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Deputy who arrested Mel Gibson in 2006 sues Sheriff's Department

James Mee alleges he was the target of department retaliation because he resisted superiors' requests to remove mention of the actor's anti-Semitic slurs from his initial arrest report.

September 08, 2010|By Robert Faturechi, Los Angeles Times

The deputy who arrested Mel Gibson in 2006 for drunk driving sued the Los Angeles County Sheriff's Department on Tuesday, alleging that it retaliated against him because he resisted requests from superiors to remove the actor's anti-Semitic slurs from an initial arrest report.

Deputy James Mee said that in the four years since the incident, he has been passed over for promotions and had his job performance unfairly scrutinized. Because the deputy is Jewish, his attorneys said, he was unfairly suspected of leaking details of Gibson's tirade to the media.

"You go to work and you don't know what to expect," Mee said. "I'm constantly in fear."

A department spokesman denied the allegations of retaliation and ethnic discrimination.

Mee, who is still with the department, said that as a deputy assigned to DUI duty in Malibu, he approached the 2006 arrest as routine. He included Gibson's slurs, he said, to illustrate how drunk the actor was.

"The Jews are responsible for all the wars in the world," Mee quoted Gibson as saying.

Mee, 55, said he was planning to write the arrest report on another day because it was already late in his shift but was told by a supervisor that department higher-ups were waiting. Gibson, Mee's attorneys said, was of special interest to sheriff's officials because he was a friend of Sheriff Lee Baca's, and had been a spokesman in a public service announcement for a department-administered nonprofit.

Sheriff's spokesman Steve Whitmore said Baca had "over the years been friendly" with Gibson, but denied that the sheriff intervened on the actor's behalf.

When Mee documented Gibson's rant, a supervisor told him that the material was "not acceptable" because the anti-Semitic comments were irrelevant to the DUI, Mee said.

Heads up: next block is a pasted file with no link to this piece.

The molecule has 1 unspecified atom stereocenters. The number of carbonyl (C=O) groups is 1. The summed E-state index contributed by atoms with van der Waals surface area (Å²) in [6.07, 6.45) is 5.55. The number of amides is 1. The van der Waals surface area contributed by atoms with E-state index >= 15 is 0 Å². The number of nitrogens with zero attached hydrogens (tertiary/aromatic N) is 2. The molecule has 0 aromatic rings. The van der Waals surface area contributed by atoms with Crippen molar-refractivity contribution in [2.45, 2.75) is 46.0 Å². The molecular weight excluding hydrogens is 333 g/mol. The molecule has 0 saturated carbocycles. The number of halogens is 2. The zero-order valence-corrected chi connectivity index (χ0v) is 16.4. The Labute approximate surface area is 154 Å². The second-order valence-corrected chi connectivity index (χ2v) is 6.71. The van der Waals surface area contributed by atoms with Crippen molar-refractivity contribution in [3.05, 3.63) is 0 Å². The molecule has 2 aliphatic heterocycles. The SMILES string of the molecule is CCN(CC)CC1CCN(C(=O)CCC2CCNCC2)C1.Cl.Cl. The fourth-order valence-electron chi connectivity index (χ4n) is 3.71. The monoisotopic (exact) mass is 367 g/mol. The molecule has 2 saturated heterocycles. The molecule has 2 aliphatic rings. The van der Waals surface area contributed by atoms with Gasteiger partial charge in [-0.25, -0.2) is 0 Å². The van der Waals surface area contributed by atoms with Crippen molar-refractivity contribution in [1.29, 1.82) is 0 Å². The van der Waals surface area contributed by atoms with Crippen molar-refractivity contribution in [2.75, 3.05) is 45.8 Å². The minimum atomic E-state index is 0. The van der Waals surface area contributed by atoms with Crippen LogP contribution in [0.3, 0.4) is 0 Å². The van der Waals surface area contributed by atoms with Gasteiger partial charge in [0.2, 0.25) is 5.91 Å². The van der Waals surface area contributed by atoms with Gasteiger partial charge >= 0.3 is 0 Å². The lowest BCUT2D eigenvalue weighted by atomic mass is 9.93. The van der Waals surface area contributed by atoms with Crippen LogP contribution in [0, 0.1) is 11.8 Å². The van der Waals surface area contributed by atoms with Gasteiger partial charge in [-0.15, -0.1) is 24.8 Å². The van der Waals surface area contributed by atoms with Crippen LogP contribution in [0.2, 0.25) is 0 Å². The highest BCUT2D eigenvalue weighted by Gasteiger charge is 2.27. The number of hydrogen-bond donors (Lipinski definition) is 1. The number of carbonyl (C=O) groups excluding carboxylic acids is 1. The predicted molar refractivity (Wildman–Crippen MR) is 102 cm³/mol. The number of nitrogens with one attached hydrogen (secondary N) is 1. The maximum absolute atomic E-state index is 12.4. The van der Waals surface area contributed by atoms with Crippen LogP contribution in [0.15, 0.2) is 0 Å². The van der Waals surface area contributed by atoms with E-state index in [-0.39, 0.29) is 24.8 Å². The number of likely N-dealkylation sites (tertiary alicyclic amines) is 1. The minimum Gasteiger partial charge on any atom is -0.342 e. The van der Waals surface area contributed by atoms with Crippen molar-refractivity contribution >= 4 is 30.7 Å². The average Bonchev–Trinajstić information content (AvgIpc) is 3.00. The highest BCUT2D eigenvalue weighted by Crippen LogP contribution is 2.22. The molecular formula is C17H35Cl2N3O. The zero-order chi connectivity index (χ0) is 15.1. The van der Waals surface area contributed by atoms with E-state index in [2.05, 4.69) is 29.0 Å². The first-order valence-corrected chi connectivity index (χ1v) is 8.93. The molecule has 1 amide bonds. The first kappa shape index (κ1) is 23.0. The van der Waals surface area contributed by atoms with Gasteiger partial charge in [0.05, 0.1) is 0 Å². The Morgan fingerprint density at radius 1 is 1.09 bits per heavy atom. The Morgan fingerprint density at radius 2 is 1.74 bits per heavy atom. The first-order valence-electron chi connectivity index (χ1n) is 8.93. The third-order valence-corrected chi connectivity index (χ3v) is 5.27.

Mee said he was asked to remove Gibson's comments from the initial report, and include them in a supplementary report that would not have been immediately available to the public.

"That makes it look like an afterthought," he said. "In front of a jury I would look like an idiot."

He said he eventually followed a lieutenant's order to write separate reports. A memo from the Los Angeles County district attorney's office later confirmed that Mee was instructed to write a supplemental report to be placed in a locked safe along with a recording of Gibson's booking and a bottle of tequila found with Gibson.

The Sheriff's Department downplayed the incident until Mee's initial report was made public by TMZ.com. Mee was suspected of leaking details to the celebrity news site. Despite records showing calls between his home and TMZ founder Harvey Levin, no charges were filed against the deputy.

On Tuesday, Mee said Levin called him multiple times. Mee said that he recognized Levin from the TV show "The People's Court," but that he provided no details to Levin. Mee's attorneys said that their client was unfairly targeted and that several other deputies had access to the report but were not investigated.

"You know why he was suspected? Because he's Jewish," attorney Yael Trock said.

Since arresting Gibson, Mee alleged that he had been the target of internal investigations based on trumped-up allegations, causing stress and loss of potential earnings. His complaint details numerous instances in which he says he was overlooked for promotions and new positions despite being qualified. In one instance, Mee said, he was denied a position at the West Hollywood patrol station after interviewers told him they worried that he would be too harsh on high-profile individuals he stopped for violations.

Whitmore said he could not discuss details of the case because of the pending lawsuit.

"We look forward to telling the whole story and that's not being told now," Whitmore said.

The Sheriff's Department was criticized for its handling of the incident. The Office of Independent Review, a department watchdog, found that Gibson was given special treatment, including being allowed to leave the station without giving a required palm print and without signing a statement agreeing to appear in court. He was also driven to the tow yard by a sheriff's sergeant.

robert.faturechi@latimes.com

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